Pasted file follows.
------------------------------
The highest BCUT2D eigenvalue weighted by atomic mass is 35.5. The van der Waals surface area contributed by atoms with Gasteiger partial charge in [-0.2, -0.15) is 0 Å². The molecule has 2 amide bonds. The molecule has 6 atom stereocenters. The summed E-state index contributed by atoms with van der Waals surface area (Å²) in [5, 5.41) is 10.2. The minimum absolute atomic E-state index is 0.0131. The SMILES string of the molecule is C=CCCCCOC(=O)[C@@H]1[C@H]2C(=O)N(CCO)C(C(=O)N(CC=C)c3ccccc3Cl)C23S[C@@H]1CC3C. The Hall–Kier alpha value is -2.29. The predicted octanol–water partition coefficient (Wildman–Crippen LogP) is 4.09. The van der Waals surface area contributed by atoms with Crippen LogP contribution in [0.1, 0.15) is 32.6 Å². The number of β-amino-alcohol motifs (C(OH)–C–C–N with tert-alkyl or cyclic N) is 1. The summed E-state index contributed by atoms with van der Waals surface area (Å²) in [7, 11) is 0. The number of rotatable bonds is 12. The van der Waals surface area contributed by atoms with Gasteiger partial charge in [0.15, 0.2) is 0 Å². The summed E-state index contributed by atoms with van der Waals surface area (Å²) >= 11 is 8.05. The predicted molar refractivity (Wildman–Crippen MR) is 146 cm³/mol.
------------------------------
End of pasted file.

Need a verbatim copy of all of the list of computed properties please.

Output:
The highest BCUT2D eigenvalue weighted by atomic mass is 35.5. The van der Waals surface area contributed by atoms with Gasteiger partial charge in [-0.2, -0.15) is 0 Å². The molecule has 2 amide bonds. The molecule has 6 atom stereocenters. The summed E-state index contributed by atoms with van der Waals surface area (Å²) in [5, 5.41) is 10.2. The minimum absolute atomic E-state index is 0.0131. The SMILES string of the molecule is C=CCCCCOC(=O)[C@@H]1[C@H]2C(=O)N(CCO)C(C(=O)N(CC=C)c3ccccc3Cl)C23S[C@@H]1CC3C. The Hall–Kier alpha value is -2.29. The predicted octanol–water partition coefficient (Wildman–Crippen LogP) is 4.09. The van der Waals surface area contributed by atoms with Crippen LogP contribution in [0.1, 0.15) is 32.6 Å². The number of β-amino-alcohol motifs (C(OH)–C–C–N with tert-alkyl or cyclic N) is 1. The summed E-state index contributed by atoms with van der Waals surface area (Å²) in [7, 11) is 0. The number of rotatable bonds is 12. The van der Waals surface area contributed by atoms with Gasteiger partial charge in [0.15, 0.2) is 0 Å². The summed E-state index contributed by atoms with van der Waals surface area (Å²) >= 11 is 8.05. The predicted molar refractivity (Wildman–Crippen MR) is 146 cm³/mol.